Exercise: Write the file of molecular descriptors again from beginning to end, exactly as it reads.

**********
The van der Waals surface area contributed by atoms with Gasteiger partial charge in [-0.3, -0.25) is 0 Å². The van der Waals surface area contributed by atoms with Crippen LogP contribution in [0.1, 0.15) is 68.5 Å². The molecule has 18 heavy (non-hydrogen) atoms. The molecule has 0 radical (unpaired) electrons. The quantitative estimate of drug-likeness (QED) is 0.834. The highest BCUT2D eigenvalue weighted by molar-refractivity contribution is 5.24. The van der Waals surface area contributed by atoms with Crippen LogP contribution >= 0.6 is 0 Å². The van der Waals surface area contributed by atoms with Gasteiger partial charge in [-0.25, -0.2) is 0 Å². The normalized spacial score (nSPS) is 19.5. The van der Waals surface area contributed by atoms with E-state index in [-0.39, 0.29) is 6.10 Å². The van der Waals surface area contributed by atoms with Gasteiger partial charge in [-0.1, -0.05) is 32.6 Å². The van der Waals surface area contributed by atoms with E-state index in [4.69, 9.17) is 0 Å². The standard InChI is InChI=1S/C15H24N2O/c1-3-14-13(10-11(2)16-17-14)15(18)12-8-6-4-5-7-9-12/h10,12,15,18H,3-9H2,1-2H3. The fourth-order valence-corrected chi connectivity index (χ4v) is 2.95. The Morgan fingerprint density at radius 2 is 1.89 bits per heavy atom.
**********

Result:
The van der Waals surface area contributed by atoms with Gasteiger partial charge in [-0.3, -0.25) is 0 Å². The van der Waals surface area contributed by atoms with Crippen LogP contribution in [0.1, 0.15) is 68.5 Å². The molecule has 18 heavy (non-hydrogen) atoms. The molecule has 0 radical (unpaired) electrons. The quantitative estimate of drug-likeness (QED) is 0.834. The highest BCUT2D eigenvalue weighted by molar-refractivity contribution is 5.24. The van der Waals surface area contributed by atoms with Crippen LogP contribution >= 0.6 is 0 Å². The van der Waals surface area contributed by atoms with Gasteiger partial charge in [-0.25, -0.2) is 0 Å². The normalized spacial score (nSPS) is 19.5. The van der Waals surface area contributed by atoms with E-state index in [-0.39, 0.29) is 6.10 Å². The van der Waals surface area contributed by atoms with Gasteiger partial charge in [-0.1, -0.05) is 32.6 Å². The van der Waals surface area contributed by atoms with E-state index in [4.69, 9.17) is 0 Å². The standard InChI is InChI=1S/C15H24N2O/c1-3-14-13(10-11(2)16-17-14)15(18)12-8-6-4-5-7-9-12/h10,12,15,18H,3-9H2,1-2H3. The fourth-order valence-corrected chi connectivity index (χ4v) is 2.95. The Morgan fingerprint density at radius 2 is 1.89 bits per heavy atom.